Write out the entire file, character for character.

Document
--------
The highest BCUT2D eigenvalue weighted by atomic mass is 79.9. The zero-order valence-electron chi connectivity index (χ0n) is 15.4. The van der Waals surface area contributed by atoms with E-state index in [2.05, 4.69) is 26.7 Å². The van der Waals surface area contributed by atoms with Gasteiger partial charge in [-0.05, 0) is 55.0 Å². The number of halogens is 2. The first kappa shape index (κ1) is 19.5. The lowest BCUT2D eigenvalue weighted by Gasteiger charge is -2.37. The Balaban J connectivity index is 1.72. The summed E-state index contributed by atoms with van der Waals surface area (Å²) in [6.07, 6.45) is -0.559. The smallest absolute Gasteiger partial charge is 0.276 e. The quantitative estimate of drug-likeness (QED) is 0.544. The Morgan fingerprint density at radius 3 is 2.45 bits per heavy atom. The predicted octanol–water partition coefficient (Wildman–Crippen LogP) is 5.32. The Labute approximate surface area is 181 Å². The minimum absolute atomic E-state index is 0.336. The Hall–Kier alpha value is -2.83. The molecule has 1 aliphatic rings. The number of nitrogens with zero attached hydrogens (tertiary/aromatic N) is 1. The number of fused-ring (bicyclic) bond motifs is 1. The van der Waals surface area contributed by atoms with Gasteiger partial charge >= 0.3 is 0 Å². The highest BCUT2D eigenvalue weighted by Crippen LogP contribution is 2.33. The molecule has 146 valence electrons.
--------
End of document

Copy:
The highest BCUT2D eigenvalue weighted by atomic mass is 79.9. The zero-order valence-electron chi connectivity index (χ0n) is 15.4. The van der Waals surface area contributed by atoms with E-state index in [2.05, 4.69) is 26.7 Å². The van der Waals surface area contributed by atoms with Gasteiger partial charge in [-0.05, 0) is 55.0 Å². The number of halogens is 2. The first kappa shape index (κ1) is 19.5. The lowest BCUT2D eigenvalue weighted by Gasteiger charge is -2.37. The Balaban J connectivity index is 1.72. The summed E-state index contributed by atoms with van der Waals surface area (Å²) in [6.07, 6.45) is -0.559. The smallest absolute Gasteiger partial charge is 0.276 e. The quantitative estimate of drug-likeness (QED) is 0.544. The Morgan fingerprint density at radius 3 is 2.45 bits per heavy atom. The predicted octanol–water partition coefficient (Wildman–Crippen LogP) is 5.32. The Labute approximate surface area is 181 Å². The minimum absolute atomic E-state index is 0.336. The Hall–Kier alpha value is -2.83. The molecule has 1 aliphatic rings. The number of nitrogens with zero attached hydrogens (tertiary/aromatic N) is 1. The number of fused-ring (bicyclic) bond motifs is 1. The van der Waals surface area contributed by atoms with Gasteiger partial charge >= 0.3 is 0 Å². The highest BCUT2D eigenvalue weighted by Crippen LogP contribution is 2.33. The molecule has 146 valence electrons.